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Polling Life
Reading Gallup’s latest abortion polling.

(© 2012 Gallup, Inc.)

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MICHAEL J. NEW
Pro-lifers received some good news this week when Gallup released the results of a nationwide survey showing that for the second time, the percentage of Americans who identified themselves as “pro-life” reached the 50 percent threshold. Further, the percentage of Americans describing themselves as “pro-choice” fell to 41 percent — an all-time low. Overall, the long-term trends show consistent gains for the pro-life position.

These survey results were released about one month before the 20th anniversary of the Supreme Court’s Planned Parenthood v. Casey decision. This is further evidence that pro-lifers have shrewdly used the legal openings granted to them through Casey to win hearts and minds. Specifically, state-level efforts to enact informed-consent statutes, parental-involvement laws, and fetal-pain bills have resonated with the American public.

Interestingly, many pro-lifers were pessimistic about public-opinion trends during the 1970s and 1980s. Some thought the sharp increase in the number of abortions would give many an emotional incentive to support legal abortion. Furthermore, polls during the 1970s showed that young people were far more supportive of abortion than older Americans. Times have certainly changed. In fact, the resignation of NARAL’s president because of the inability of abortion-rights advocates to effectively engage young people might be the best news of all.

— Michael J. New is an assistant professor of political science at the University of Michigan–Dearborn, a fellow at the Witherspoon Institute, and an adjunct scholar at the Charlotte Lozier Institute in Washington, D.C. Follow him on Twitter at @Michael_J_New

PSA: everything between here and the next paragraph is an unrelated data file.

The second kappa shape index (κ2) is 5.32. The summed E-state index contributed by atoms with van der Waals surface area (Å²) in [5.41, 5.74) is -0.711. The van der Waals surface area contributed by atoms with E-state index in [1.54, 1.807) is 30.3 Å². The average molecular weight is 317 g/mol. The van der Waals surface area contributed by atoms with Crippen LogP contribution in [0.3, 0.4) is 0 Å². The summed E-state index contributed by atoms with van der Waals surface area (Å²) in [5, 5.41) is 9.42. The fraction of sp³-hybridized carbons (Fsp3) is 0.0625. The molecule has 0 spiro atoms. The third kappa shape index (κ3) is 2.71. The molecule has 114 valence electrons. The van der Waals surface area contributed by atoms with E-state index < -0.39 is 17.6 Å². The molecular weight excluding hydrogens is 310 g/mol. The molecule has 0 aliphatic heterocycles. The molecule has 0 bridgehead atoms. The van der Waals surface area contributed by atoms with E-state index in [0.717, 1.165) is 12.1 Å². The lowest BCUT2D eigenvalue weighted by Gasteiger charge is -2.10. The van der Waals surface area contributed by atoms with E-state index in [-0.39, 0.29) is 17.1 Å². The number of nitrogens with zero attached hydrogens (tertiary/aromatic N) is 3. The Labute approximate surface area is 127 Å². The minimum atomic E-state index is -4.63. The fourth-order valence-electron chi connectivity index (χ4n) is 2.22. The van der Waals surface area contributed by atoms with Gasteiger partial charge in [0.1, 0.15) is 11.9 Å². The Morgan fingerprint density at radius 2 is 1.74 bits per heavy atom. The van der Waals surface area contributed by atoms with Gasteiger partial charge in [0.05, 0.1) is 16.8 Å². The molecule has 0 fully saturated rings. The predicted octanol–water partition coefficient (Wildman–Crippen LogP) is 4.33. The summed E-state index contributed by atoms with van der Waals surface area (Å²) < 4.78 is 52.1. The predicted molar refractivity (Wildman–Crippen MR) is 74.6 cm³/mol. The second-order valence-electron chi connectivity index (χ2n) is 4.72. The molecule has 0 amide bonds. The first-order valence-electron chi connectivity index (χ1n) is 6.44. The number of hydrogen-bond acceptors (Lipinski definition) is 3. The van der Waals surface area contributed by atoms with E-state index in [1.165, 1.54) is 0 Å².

GREG PFUNDSTEIN
While the record-low percentage of Americans who identify themselves as pro-choice is certainly notable, it is also important to note that Americans’ underlying views on abortion are remarkably constant. Those views diverge substantially from the reality of abortion in America.

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The percentage of Americans who consider abortion “morally wrong” was unchanged this year at 51 percent. In the latest Gallup poll, 38 percent consider abortion morally acceptable, down from 39 percent last year. A slim majority, 52 percent, think abortion should be legal in some, not all, circumstances, up from 50 percent last year. This number has always been above 50 percent. But how different the reality of the Roe regime is from this consensus for limited access to abortion. According to Gallup’s July 2011 poll on abortion restrictions, 71 percent of Americans think that abortion should be illegal after the first trimester, but under Roe and Planned Parenthood v. Casey, states cannot restrict abortion before viability, late in the second trimester.